14. […] the difference between Astronomy and Astrophysics? This is something I’m asked quite often, and have blogged about before, but I thought I’d repeat it here for those who might stumble across […]

  15. Daniel Andreasen Says:

    I still don’t know what I am. I do observations but I also spent a lot of time analyzing and fit models to my data. I’ll probably just do the same thing they do in PHD comics (link at the top of comment section).


  16. Anonymus Says:

    So Astronomy is only about, a closer look at the Universe(s) and or is it to watch and understand why it is there and how? or is that Astrophysics? Just curious…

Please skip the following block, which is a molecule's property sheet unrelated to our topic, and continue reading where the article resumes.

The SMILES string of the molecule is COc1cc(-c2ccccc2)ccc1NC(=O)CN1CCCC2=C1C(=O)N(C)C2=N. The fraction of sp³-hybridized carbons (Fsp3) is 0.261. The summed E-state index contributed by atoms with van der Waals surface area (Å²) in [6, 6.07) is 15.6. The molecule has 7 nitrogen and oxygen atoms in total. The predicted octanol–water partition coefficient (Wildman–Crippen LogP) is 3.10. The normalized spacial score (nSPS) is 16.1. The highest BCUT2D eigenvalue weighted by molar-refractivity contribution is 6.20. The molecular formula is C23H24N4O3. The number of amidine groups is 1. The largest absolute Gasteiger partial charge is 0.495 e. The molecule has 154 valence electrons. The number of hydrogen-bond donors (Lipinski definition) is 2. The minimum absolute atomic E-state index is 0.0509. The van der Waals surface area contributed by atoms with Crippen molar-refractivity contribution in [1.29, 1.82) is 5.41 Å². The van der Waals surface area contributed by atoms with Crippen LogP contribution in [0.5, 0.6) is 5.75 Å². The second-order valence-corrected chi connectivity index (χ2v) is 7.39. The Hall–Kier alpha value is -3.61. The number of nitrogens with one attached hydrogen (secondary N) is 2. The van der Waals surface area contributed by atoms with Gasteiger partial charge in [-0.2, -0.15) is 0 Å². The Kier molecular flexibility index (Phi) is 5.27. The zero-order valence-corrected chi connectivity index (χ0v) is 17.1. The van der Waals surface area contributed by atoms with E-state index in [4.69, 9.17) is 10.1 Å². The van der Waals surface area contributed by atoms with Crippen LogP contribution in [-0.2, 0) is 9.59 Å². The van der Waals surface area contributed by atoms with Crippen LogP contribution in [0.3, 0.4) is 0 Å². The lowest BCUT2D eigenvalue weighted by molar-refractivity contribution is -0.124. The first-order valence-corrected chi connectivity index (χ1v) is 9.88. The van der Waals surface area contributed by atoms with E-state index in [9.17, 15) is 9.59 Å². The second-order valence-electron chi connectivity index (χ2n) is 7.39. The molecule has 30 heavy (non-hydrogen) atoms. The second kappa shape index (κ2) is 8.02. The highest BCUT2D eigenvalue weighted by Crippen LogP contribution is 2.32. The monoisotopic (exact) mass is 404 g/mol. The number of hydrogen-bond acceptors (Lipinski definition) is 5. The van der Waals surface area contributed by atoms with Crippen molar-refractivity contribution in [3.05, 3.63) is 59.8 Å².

17. […] was until relatively recently generally taught in mathematics departments, even after the rise of astrophysics in the 19th Century. On the other hand, fewer would nowadays would recognize music as being […]

  18. […] of things but doing spectroscopy. In fact the rise of astronomical spectroscopy is what turned astronomy into astrophysics. But that’s not to say that spectra can’t be pretty either. Here is an example (from […]